Visual Modeling Concepts

The BA Guide | Jeremy Aschenbrenner
A free video tutorial from The BA Guide | Jeremy Aschenbrenner
Business Analyst Trainer and Coach | Best Selling Instructor
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Lecture description

As you've heard before, a picture is worth a thousand words. Visual modeling is the best way to take complex details and put them together in a way that is easy to understand. This lecture will go over some of the basic concepts and the benefits of visual modeling.

**This lecture contains (as a resource) the slide deck for this section. Feel free to download and utilize for your notes.**

Learn more from the full course

Business Analysis Modeling Skills & Techniques

Learn to create Process Flowcharts, User Stories, Use Cases, SWOT, RACI Matrices, Org Charts, User Stories, and more!

06:15:43 of on-demand video • Updated April 2021

  • Create EIGHT different visual models including Process Flowcharts, Use Cases, SWOT Analysis, RACI Matrix, Org Charts, Scoring Matrix, Stakeholder Maps, and more!
  • Understand how visual modeling can help in daily requirement activities.
  • Ability to read and create important business and technical visual models.
  • Utilize visual modeling to make requirements come alive.
  • Ability to choose the best visual model to aid in various situations.
  • Increase your project success by giving your stakeholders a clearer understanding of your vision.
  • Confidently explain and demonstrate the uses of visual models in an interview.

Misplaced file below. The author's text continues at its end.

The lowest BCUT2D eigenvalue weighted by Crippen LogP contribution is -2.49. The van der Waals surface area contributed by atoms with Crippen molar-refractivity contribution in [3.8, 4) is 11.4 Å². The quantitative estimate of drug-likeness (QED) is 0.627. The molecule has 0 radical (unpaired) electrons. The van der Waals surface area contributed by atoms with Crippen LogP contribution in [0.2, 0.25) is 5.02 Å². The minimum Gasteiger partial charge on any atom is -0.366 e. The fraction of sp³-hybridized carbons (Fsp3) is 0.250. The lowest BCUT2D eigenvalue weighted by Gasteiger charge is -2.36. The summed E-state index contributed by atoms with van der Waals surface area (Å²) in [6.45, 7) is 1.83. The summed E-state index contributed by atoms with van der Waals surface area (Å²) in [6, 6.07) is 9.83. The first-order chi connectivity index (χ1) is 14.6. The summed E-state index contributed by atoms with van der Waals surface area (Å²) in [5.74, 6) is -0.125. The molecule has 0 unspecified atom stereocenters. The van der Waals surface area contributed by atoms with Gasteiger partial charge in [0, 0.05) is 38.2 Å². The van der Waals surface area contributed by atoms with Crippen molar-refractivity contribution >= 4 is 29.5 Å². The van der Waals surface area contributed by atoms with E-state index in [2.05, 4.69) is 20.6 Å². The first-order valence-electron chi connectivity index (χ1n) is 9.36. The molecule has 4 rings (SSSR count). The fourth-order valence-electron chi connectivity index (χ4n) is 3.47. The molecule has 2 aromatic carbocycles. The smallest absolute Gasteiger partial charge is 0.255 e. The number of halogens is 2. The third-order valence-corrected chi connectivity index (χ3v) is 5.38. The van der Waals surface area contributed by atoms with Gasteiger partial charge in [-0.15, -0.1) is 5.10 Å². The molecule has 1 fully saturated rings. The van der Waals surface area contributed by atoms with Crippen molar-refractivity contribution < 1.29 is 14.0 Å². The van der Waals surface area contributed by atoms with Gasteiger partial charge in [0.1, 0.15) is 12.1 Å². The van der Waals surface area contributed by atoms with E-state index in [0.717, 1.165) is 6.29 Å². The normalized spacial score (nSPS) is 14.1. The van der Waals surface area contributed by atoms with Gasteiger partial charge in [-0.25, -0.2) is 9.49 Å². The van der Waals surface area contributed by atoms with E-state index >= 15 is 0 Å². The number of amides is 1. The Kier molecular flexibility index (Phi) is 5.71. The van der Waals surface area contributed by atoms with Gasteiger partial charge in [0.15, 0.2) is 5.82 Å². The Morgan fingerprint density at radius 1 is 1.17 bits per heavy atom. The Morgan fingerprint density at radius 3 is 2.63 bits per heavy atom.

English Hey, Everyone! Welcome to Visual Modeling Concepts. In this lecture, we're going to talk about the basics of Visual Modeling. And give you an understanding of what I mean, when I say Visual Modeling. And the benefits of using visual models, within the analyzing requirements. So first off, what is Visual Modeling? Well, the actual definition is a graphical representation using a modeling language, that takes something complex and makes it easier to understand. Overall, that definition is pretty complex or a little bit overly confusing. So let's go ahead and break that down. So the first thing is, visual modeling is a graphical representation. Pictures are a lot easier to understand than a block of text. And so modeling, what it does is, it takes that block of text and it breaks it up. It could break it up into a full picture format. It could break it up into smaller words, that kind of flow through in like a process flow. It could break it up into a matrix, which is basically like, imagine Excel spreadsheet with different cells in rows and columns. And so a graphical representation is a way to be able to display it rather than just displaying text. The next thing is, using a modeling language. What we're going to talk about in the next lecture, is the different modeling techniques that can be utilized. Well, over time, different languages have been created and evolved to meet different needs. And usually, it comes from different professions or industries. And so the different languages are out there. We're not going to talk too much about the languages. We're not going to worry about that, in this particular course. Because we're staying at a higher level. I just want to give you the concepts of what those different modeling languages are or what the different modeling techniques are. We're not going to dive into the specifics, of the particular modeling languages. But the different graphical representations can use different modeling languages. And what it does is, it takes something complex and makes it easier to understand. So take something that would be really long and convoluted, if you wrote it out. But when you put it into a picture, into a model. A visual model. It kind of speaks for itself and it helps to break that down and make it easier to understand. The example that I want to, kind of share right now. So you can start to picture if you're not thinking about what a visual model is; is an organizational chart. Just about everybody has seen an Org Chart, which shows that, the different levels. And I'm talking about a Hierarchal Org Chart, where the President or CEO is at the top of the Org Chart. And you work through and say. Okay, who reports up to that President? or CEO? and you have that layer of Executive Management. And then under each Executive Manager, you have split off into a couple of managers. Maybe they are, VP's, or managers of departments. and that breaks down into your employees. Well, think about that Org Chart. And for a big corporation, where it's got all these different layers and all these different departments and who all rolls up where. Well, now think about that Org Chart, in a text form. I think that you had to explain that in text. To say, you know, so-and-so is the President and so-and-so is the Vice President, reporting up to the President, and other Vice Presidents of these departments. We take a long time to try to explain that, in text. But, a model of an organizational chart shows that very easily and it's very intuitive, as to what it shows. So that's just one example, to kind of get you thinking about. Okay, that's what the model is. And we'll go into a lot of different models and a lot of different techniques, that are utilized. So what are the benefits of Visual Modeling? We've talked about a few of them already. You can easily understand complex information. So it takes that complex information, that thing will take a lot of tax, a lot of explaining. And it puts it in a way, that makes it a lot easier. You also see this a lot, which isn't a model. But it's something that's done like that, is charts or graphs. It's taking complex information and putting it into a format, that's easy to understand. So think about modeling that way, as well. Another thing, that's great about modeling, is it gets stakeholders involved. So, a lot of times, these models are being driven, as you're, as you're gathering requirements. And as you're working through it and you know this modeling can be done. You could be doing a process flow, with sticky notes, on a whiteboard, as part of an elicitation technique. So you're getting your stakeholders engaged, in creating this. As well as, you're sending that to them for their approval and validation, as well. So you're getting them involved in the different modeling techniques. Where, if you had explained it all in text. You probably would have to take that internally. And the other thing is, that you can receive requirements efficiently. It's a good way, not only to explain requirements after the fact. But it's a good way to understand requirements, upfront. So instead of, eliciting all of the details, and just trying to write it all down in text. You're able to do like I said. You can have posted notes or something where you're kind of creating a process flow or creating a model, right on a whiteboard. And it helps to make sure that you can elicit those requirements quicker. You're also able to identify the underlying problem. So the modeling technique; you're able to understand pieces that you're missing. Where it wouldn't have been as easy to understand, that you are missing specific requirements or are specific flow. If you would not have modeled it out, to be able to ask that question. Next, you can analyze what-if scenarios. So you're able to say, okay, we've got the model done. And now, we can run through different what-if scenarios. What happens if this happens? And you can walk through your model, to make sure that, that's acceptable. And then you've got a requirement, that accounts for that. Seniors walk through different what-ifs scenarios. And finally, it helps you identify and remove irrelevant information. So a lot of times, as you're working through your eliciting and analyzing requirements. You're getting a lot of details. And the modeling helps you to, just break it down to. Okay, what's really important? and what's kind of the fluff for the irrelevant details? that can be removed, from the particular requirements. So one thing, I want to clarify right away is, you're thinking, well, we just talked about requirements elicitation before and now we are requirements analyzing, analysis. Why are you talking about elicitation again? Well, you have to think about; there, the phases aren't like hard-set. You don't do elicitation and then do analysis and then do specification. You're trying to kind of work through it, in those phases, as much as you can. But you're going to do a elicitation and then you're going to be doing analysis. As you know, as part of those requirements, doing more elicitations. So, don't think of the elicitation analysis and specification as completely separate waterfall phases or stages. Really, think of it as, kind of moving and molding phases, that are able to be utilized as you need them. But I digress, I just want to make sure that, that was clear. And so, those are the benefits of Visual Modeling. So what usually gets modeled? Well, there are usually two things that get modeled. Number one, is the current state the as is. You'll hear that a lot. Let's document the, as is processes. And that's how you're able to understand, what is being done today. And that helps us to identify the problems or solutions to those particular processes. As well as, it helps you identify what are the key pieces and steps to those processes. So then you can ensure that, that's in a solution. And then finally, you're modeling the future state. So that, the to be processed and that's really saying, okay, how do we want this to work? And then what you do, is you take that as is process, and that to be processed. And you do, what's called Gap Analysis. And you understand, what is it going to take for us to get from the AS-IS to the TO-BE. And, a lot of that, are your requirements. That you're creating and that you're eliciting and documenting to be able to understand how you get there. So that's all about the Visual Modeling Concepts. I hope that helps you to frame a reference and a base of understanding. In further lectures, we will go through some of the different modeling techniques, that you can utilize.